Peter Bellamy collected this song from Peter Bullen who he knew in his Norfolk days. Bullen said that he'd learned it from his grandfather. This may be so, or it may not â€“ Mudcat sources suggest a lot of people at that time used to say that sort of thing about songs they'd made up themselves. Some say that the tune sounds very American and may even be an echo of Dylan's 'Oxford Town' â€“ and that in the absence of further evidence it may have been written in the 1960s or thereabouts, probably by Pete Bullen. There's no trace of this song anywhere prior to Peter Bellamy. The story is an old one and several otherwise unrelated songs have been based on it.
In Yarmouth Town there lived a man,
kept a little tavern down by the strand.
The landlord had a daughter fair,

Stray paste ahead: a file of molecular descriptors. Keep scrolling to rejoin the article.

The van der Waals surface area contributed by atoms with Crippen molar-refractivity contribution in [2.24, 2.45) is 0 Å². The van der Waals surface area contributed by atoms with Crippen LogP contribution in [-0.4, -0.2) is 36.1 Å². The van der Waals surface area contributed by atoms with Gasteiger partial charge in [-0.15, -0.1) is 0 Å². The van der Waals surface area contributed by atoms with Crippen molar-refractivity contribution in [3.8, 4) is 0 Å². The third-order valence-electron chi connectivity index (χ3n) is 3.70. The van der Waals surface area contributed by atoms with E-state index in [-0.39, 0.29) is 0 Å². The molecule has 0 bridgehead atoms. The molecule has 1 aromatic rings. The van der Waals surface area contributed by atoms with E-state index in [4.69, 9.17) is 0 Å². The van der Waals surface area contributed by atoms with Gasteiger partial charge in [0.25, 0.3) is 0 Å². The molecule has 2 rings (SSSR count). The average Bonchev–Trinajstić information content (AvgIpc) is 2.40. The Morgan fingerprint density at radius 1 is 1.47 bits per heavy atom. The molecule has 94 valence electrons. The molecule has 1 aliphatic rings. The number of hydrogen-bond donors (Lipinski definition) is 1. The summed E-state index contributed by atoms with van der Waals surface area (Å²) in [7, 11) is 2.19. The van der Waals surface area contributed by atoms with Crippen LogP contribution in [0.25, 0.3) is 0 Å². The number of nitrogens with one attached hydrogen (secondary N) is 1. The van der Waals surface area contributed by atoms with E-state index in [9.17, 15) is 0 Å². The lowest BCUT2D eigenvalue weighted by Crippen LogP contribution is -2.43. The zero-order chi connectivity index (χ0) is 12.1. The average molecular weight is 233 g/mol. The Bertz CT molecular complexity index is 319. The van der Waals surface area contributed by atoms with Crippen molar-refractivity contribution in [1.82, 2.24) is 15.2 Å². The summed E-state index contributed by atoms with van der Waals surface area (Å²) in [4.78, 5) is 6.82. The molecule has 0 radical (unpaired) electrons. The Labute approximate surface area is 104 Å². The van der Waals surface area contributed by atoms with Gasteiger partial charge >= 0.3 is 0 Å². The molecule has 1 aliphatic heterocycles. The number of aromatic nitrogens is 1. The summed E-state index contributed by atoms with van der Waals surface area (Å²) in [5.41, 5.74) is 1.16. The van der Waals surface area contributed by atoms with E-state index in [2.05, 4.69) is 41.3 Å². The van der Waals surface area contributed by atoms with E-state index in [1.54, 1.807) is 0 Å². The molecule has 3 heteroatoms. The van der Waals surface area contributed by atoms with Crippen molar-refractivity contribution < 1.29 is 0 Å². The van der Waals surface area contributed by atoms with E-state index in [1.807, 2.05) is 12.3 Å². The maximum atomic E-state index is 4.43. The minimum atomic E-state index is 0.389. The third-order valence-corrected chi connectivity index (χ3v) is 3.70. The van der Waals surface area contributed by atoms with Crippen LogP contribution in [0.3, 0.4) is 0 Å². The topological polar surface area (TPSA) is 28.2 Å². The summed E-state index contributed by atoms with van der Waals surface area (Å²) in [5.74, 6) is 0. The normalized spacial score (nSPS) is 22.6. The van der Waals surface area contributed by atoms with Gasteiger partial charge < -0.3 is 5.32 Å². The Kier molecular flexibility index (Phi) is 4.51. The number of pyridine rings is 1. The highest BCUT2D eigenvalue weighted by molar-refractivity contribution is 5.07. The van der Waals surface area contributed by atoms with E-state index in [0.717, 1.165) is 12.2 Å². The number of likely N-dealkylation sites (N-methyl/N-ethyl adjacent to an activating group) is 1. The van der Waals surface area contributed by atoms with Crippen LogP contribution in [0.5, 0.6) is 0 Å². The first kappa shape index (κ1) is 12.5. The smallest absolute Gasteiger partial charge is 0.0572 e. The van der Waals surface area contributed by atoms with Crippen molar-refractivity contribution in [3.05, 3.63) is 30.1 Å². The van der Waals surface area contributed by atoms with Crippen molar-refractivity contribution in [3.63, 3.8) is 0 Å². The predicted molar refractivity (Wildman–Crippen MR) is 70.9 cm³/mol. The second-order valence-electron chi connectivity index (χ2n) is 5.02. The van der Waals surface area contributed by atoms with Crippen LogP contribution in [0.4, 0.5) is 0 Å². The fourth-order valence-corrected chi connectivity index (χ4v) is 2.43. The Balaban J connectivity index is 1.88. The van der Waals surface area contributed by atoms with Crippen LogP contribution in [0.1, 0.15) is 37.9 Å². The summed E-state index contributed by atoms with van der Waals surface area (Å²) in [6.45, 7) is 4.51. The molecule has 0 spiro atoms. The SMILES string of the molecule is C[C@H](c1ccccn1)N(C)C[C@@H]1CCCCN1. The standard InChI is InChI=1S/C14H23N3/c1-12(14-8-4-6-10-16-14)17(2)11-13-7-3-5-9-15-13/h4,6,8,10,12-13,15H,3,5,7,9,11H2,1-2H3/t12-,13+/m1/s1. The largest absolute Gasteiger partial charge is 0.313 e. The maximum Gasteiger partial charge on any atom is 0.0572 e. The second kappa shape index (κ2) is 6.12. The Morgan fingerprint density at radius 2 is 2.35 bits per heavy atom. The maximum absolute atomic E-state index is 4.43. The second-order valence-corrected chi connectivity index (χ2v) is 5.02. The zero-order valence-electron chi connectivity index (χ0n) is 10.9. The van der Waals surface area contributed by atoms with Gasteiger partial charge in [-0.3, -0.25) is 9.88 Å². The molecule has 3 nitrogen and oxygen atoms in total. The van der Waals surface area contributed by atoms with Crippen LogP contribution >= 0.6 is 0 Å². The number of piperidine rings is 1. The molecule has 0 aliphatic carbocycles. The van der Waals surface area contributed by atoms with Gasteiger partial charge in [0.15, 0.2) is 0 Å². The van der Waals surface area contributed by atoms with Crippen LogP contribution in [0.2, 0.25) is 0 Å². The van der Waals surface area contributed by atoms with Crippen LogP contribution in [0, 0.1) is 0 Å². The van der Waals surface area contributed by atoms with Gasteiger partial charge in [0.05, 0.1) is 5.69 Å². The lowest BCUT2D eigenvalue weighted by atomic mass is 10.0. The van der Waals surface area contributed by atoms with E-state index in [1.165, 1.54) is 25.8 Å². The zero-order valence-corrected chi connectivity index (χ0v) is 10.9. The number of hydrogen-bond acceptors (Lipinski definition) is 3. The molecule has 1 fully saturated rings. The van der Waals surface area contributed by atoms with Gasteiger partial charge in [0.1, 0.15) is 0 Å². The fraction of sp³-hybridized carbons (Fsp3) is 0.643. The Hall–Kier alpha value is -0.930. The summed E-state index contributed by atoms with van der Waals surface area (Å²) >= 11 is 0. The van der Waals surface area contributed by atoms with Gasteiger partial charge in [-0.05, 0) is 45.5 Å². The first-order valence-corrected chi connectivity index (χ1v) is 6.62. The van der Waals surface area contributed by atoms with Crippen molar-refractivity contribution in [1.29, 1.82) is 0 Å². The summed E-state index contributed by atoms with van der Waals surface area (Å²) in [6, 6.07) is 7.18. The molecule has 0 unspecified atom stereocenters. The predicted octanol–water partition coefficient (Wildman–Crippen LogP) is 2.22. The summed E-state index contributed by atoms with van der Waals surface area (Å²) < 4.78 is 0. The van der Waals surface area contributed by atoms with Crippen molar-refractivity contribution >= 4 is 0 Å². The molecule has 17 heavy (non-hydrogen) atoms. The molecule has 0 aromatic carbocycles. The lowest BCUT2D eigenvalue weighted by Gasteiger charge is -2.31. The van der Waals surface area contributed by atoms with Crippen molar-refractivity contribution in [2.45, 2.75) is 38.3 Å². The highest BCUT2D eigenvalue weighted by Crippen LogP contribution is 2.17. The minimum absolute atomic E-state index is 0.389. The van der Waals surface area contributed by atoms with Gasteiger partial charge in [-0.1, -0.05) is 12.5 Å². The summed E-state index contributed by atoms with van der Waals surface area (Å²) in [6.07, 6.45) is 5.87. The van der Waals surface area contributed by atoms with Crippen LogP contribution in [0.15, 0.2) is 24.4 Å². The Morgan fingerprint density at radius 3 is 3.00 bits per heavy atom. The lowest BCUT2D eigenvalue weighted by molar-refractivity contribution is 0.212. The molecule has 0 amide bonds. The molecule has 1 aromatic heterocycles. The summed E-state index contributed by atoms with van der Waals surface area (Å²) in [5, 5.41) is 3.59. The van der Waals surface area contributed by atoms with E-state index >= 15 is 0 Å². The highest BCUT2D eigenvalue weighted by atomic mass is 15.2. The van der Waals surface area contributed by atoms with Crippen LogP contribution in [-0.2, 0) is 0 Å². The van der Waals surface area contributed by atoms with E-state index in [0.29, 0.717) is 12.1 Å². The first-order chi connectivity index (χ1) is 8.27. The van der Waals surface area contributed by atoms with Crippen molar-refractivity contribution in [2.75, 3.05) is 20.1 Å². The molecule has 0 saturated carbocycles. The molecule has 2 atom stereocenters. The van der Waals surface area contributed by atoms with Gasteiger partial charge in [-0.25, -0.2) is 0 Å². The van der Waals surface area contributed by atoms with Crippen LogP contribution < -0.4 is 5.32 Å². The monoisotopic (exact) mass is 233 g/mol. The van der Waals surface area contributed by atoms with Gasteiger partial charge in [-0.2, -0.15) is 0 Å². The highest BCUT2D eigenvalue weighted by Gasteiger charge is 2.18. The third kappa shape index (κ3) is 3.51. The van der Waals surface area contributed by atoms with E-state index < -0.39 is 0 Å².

a pretty little thing with the golden hair.
Oh, won't you come down,
Won't you come down,
Won't you come down
To Yarmouth town.
At night there came a sailor man
and he's asked the daughter for her hand.
"Oh, why should I marry you, she said,
I have all I want without being wed.
"But if with me you do want a linger,
I tie a piece of string all around my finger
and as you pass by, just pull on the string
and I'll come down and I'll let you in."
At closing time the sailor man
he's gone to the tavern down by the strand
and as he passed by, he pulled on the string,
and she's come down, and she's let old Jack in.
Now he's never seen such a sight before,
'cause the string around the finger was all she wore.
[no missing lines; this verse isn't longer]
The sailor stayed the whole night through
and early in the morning went back to his crew,
and then he told them about the maiden fair,
the pretty little thing with the golden hair.
Well, the news it soon got around
and the very next night in Yarmouth Town
there was fifteen sailors pulling on the string
and she's come down and she's let them all in.
So all young men that to Yarmouth go,
if you see a pretty girl with her hair hanging low,
well, all you've got to do is pull on the string,
and she'll come down and she'll let you in.